The WIZO Photo Collection

 Recently, we finished cataloguing one of the most vast and unique photo collections in the CZA – the WIZO photo collection that documents the many arenas in which the organization was active.
The WIZO organization was founded in 1920, and was one of the many manifestations of a social revolution that took place in Europe at the time- the struggle for political suffrage for women, phenomena that is considered, today, as the first wave of feminism. This process, which began in the 19th century, was part of a wider process of the "democratization of politics", with Europe's gradual progression towards more democratic governing trends and the politicization of civil society.  In 1848, the first feminist congress took place in the United States, and a year later, the US was the first country to deal with women's rights on the legislative level, with the enactment of the law warranting women equal rights in inheritance and ownership of property. In Europe, a similar process took place, and became a growing nuisance for the male establishment. In Britain it was Emmeline Pankhurst, founder of the British Suffragette movement, who led this struggle, which gained success in 1918, with the accordance of equal voting rights to British female citizens.
Feminism and Zionism
These notions of equality had a strong influence on Zionist women In Britain. Already before World War I, women Zionist organizations were established, stemming either from disappointment of the paternalistic Zionist establishment, or from a desire to fine-  tune the struggle for gender equality within the Zionist movement. The most known one is of course Hadassah. "Bnot Zion" was a British women's organization founded at the time and headed by Rebecca Sieff, who would become WIZO's first president.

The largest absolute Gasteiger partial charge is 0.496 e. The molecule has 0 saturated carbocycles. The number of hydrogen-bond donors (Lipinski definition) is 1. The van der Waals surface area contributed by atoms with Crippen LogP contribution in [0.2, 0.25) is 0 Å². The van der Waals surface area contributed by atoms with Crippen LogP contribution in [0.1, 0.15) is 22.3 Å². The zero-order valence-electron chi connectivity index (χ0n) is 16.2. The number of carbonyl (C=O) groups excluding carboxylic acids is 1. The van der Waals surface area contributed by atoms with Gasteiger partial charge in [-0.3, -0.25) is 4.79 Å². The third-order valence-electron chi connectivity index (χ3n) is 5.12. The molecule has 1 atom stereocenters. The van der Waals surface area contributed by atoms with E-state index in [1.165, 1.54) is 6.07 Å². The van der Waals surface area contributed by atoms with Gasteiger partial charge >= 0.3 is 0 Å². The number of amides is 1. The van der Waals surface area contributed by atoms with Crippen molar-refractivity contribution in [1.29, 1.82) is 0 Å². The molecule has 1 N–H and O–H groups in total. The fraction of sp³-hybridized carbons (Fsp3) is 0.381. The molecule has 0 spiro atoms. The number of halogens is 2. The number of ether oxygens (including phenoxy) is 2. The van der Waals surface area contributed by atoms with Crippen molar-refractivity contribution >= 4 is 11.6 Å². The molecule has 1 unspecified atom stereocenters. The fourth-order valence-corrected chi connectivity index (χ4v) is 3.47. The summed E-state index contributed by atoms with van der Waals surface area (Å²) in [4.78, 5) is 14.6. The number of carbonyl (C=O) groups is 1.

In 1918, the Zionist commission came to Palestine to assess the living conditions of the Jewish Yishuv. Among its members were Haim Weitzman, husband of Vera Weitzman, Israel Sieff, husband of Rebecca Sieff, and David Eder, who came with his wife Edith Eder. When they returned to Britain, Vera Weitzman and Rebecca Sieff took their own trip to the area, and joined Edith Eder, that remained in Palestine in order to collect firsthand testimonies from Jewish settlers. The three women were shocked by the situation in the country. Vera Weitzman writes about the experience: "They (the pioneers) misinterpreted the concept of 'equality' between men and women. To our minds, these enthusiastic, idealistic women were mortgaging their future motherhood and even risking their health for this 'equality' principle. Their homes, bare and simple, were neglected: cooking was haphazard at best…They and their menfolk snatched whatever food they could lay hands on". Weitzman, Sieff and Eder believed that the harsh living conditions warranted a different approach towards the inclusion of women in the Zionist project. This conviction led them to found WIZO.
The WIZO training kitchen in Tel Avi (PHWI\1246473)   
Got milk?  
The WIZO organization, which convened for the first time in London in 1920, with Rebecca Sieff as its president, was defined as a non - partisan organization, committed for women's rights among the Zionist movement. On the operative level, the organization took upon itself the training of women in various fields – agriculture, education, home economy, and childcare. In the organization's early days, it acted without an official local branch in Palestine. In 1927, the WIZO the local WIZO federation was established wand worked directly under the guidance of the London office.
Until the establishment of the state of Israel, WIZO, sometimes in cooperation with Hadassah, was responsible for developing the social infrastructure for the Yishuv. WIZO and Hadassah founded "Tipat Halav" ("A Drop of Milk") – clinics that gave young mothers guidance in childcare, and distributed milk to mothers who couldn't feed their newborns in the harsh living conditions endured by many families. WIZO also founded public nurseries for babies who were abandoned by financially struggling families. The organization founded soup kitchens and clothing stores that sold clothes for very low prices. Agricultural schools were founded for girls, such as the school in Nahalal and Eynot. WIZO was took an active part in the inclusion of women in the labor force, and one of its unique projects was supporting small industries and workshops, such as the Yemenite embroidery workshop that was opened in Jerusalem in 1925. The organization's members worked in immigrant camps to improve sanitary conditions, guiding women in home economy, and more. This vast activity is documented in this photo collection which is comprised of hundreds of photos, some of them displayed for the public for the first time.